In any evaluation of bicycle brakes – be they road, mountain, mechanical, hydraulic, rim, or disc – the subjects of power and modulation are bound to come up. The former is an easy and intuitive concept to grasp but what about the latter? What exactly is brake modulation, anyway, and why should you care about it?
Power vs. control
Braking power is always limited by tire traction and virtually any brake can lock up a wheel. However, a wheel that isn't rotating is also usually a wheel that isn't contributing any meaningful amount of control. Aside from certain situations, lockup is exactly what you don't want.
Let me repeat: lockup is usually not a good thing and anyone who argues that their current brakes 'can lock up a wheel just fine' is tacitly admitting that they don't work as well as they could.
Brake modulation is the ability to precisely and accurately control the amount of clamp force on a rotor (or rim, which in some ways is just a big rotor, anyway) with a given amount of lever input. In other words, it means you can scrub off as much or as little speed as you want without breaking traction – unless, of course, that's what you're trying to do.
Rim brakes have come a long way, but they are still at a disadvantage compared to the stiffer and more compact disc caliper
Peak braking power comes just prior to lockup and it's the ability to flirt with that limit that makes modulation so important. Whereas a lesser brake might unpredictably vacillate between moderate braking force and lockup – thus, skipping that all-critical peak in deceleration – a brake with excellent modulation will allow you to consistently peg that mark over and over again.
"A brake that has good modulation in our view would be one that you could take right to the edge of locking up and then control it there as you need it to," said Avid product manager Paul Kantor, "or scrub off a little bit of speed without having it ramp up so that it suddenly spikes on you."
From a safety standpoint, such control will produce shorter stopping distances. But from a performance standpoint, better brake modulation means you can actually go faster, confident in your ability to reduce your speed at precisely the last moment so as to waste as little time as possible.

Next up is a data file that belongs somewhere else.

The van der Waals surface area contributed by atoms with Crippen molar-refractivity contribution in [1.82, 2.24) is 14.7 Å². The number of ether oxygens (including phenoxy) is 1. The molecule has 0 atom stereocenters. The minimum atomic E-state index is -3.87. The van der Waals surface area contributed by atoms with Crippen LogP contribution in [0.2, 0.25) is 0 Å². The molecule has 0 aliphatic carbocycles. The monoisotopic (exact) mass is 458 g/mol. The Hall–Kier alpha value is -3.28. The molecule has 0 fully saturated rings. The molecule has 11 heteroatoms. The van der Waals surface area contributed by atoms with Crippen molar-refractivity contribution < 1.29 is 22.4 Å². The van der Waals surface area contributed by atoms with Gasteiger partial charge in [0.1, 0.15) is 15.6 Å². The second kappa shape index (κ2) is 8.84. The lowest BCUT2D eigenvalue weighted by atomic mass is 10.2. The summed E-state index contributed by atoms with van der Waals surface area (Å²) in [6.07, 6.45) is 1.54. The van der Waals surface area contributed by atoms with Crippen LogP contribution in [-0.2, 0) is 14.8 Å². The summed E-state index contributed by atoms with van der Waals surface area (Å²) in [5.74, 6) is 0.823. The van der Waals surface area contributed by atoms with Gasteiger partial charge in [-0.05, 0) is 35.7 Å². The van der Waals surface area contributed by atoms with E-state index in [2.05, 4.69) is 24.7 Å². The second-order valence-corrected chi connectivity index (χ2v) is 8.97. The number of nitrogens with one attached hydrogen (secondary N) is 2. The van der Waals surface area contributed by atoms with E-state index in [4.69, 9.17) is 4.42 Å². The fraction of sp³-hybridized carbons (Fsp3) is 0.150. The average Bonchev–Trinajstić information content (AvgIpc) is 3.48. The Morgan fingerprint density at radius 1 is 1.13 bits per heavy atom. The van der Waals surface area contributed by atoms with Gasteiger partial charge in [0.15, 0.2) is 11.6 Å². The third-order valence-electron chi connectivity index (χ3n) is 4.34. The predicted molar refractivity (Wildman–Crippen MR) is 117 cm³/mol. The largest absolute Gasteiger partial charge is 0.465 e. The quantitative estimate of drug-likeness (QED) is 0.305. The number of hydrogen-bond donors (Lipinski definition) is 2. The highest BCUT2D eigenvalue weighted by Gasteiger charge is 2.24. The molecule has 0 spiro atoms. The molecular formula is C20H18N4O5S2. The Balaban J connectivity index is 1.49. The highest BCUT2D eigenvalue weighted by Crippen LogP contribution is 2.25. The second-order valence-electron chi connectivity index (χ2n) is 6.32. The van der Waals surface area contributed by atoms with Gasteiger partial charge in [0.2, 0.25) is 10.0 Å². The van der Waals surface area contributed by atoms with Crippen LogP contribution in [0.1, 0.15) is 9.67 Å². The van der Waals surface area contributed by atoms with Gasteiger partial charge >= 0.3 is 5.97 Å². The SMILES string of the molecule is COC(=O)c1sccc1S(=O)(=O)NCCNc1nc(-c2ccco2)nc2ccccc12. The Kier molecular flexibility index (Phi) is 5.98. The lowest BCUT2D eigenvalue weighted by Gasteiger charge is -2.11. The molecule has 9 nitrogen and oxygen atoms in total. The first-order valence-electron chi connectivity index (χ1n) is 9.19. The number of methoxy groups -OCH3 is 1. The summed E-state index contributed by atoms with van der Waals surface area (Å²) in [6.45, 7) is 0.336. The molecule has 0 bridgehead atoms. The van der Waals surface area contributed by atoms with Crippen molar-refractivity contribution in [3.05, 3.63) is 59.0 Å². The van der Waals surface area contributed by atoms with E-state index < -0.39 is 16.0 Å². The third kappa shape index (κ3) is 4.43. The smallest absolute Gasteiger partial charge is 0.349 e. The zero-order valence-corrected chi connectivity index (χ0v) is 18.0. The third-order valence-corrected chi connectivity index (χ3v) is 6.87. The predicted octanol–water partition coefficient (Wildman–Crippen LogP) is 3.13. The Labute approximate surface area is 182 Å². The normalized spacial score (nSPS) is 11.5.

Input vs. output
Oftentimes you'll hear people mutter the phrase, "brake modulation should be in your fingers, not in your brakes." That's absolutely true in some sense but there are still characteristics that can be built into a brake system that can give it an advantage over a competitor.
Think of a brake as input vs. output: you pull the lever at one end and a clamp force is generated at the other end to slow you down. As mentioned above, one of the hallmarks of excellent brake modulation is predictability and if the input doesn't always match the output, you can never put full faith in your brakes' abilities.
Several things can conspire to muddle that signal. For example, a flexy brake caliper can deform when you apply more lever pressure instead of faithfully transferring that command to the rotor or rim. Lever inputs can also be wasted through excess cable and housing friction, improperly bled hydraulic lines, or squishy brake pad materials. Even poor design can be at fault, too, say if the brake lever geometry produces an overly progressive or digressive force at the caliper.
Of course, a skilled rider can largely overcome those issues but in an ideal world, they shouldn't have to.
Why discs and hydraulics are better
I'm not at all going to argue with the notion that rim brakes and conventional braided cables have worked for ages. They're also often very light, easy to service, and highly tunable. But just because something has always worked doesn't mean it's the best way to do things. After all, there's a reason we don't use lead paint, asbestos, nailed-on cleats, or rotary phones anymore, either.
Let's first address rim brakes. Taken from an outsider's perspective, squeezing a couple of chunks of rubber (or cork) against a rim is flat-out silly, particularly when you consider the exorbitant prices often attached to high-end bikes these days. Likewise, even the best rim brake calipers can be prone to flex with their relatively long expanses of material and multiple pivots.